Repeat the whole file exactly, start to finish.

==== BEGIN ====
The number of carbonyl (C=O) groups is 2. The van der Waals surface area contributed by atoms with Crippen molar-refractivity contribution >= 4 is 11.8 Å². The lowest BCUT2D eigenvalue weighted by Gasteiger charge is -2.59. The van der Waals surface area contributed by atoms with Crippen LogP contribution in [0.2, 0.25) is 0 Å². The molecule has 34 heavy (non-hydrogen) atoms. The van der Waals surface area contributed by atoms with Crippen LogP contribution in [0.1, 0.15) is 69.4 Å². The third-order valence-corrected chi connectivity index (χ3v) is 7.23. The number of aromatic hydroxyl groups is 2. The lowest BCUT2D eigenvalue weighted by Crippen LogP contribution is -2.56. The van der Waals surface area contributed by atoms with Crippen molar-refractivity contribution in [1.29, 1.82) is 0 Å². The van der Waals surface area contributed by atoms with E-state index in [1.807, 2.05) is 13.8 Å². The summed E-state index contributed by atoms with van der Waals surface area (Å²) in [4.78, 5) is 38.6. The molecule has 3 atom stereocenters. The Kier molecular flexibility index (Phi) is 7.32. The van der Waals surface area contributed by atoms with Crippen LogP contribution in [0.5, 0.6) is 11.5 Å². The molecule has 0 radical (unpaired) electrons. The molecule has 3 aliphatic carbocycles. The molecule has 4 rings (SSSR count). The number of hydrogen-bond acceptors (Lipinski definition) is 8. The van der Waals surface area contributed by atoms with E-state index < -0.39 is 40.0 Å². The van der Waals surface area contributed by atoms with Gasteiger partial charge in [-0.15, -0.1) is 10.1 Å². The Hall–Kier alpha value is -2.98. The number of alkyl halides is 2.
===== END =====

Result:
The number of carbonyl (C=O) groups is 2. The van der Waals surface area contributed by atoms with Crippen molar-refractivity contribution >= 4 is 11.8 Å². The lowest BCUT2D eigenvalue weighted by Gasteiger charge is -2.59. The van der Waals surface area contributed by atoms with Crippen LogP contribution in [0.2, 0.25) is 0 Å². The molecule has 34 heavy (non-hydrogen) atoms. The van der Waals surface area contributed by atoms with Crippen LogP contribution in [0.1, 0.15) is 69.4 Å². The third-order valence-corrected chi connectivity index (χ3v) is 7.23. The number of aromatic hydroxyl groups is 2. The lowest BCUT2D eigenvalue weighted by Crippen LogP contribution is -2.56. The van der Waals surface area contributed by atoms with Crippen molar-refractivity contribution in [1.29, 1.82) is 0 Å². The van der Waals surface area contributed by atoms with E-state index in [1.807, 2.05) is 13.8 Å². The summed E-state index contributed by atoms with van der Waals surface area (Å²) in [4.78, 5) is 38.6. The molecule has 3 atom stereocenters. The Kier molecular flexibility index (Phi) is 7.32. The van der Waals surface area contributed by atoms with Crippen LogP contribution in [0.5, 0.6) is 11.5 Å². The molecule has 0 radical (unpaired) electrons. The molecule has 3 aliphatic carbocycles. The molecule has 4 rings (SSSR count). The number of hydrogen-bond acceptors (Lipinski definition) is 8. The van der Waals surface area contributed by atoms with E-state index < -0.39 is 40.0 Å². The van der Waals surface area contributed by atoms with Gasteiger partial charge in [-0.15, -0.1) is 10.1 Å². The Hall–Kier alpha value is -2.98. The number of alkyl halides is 2.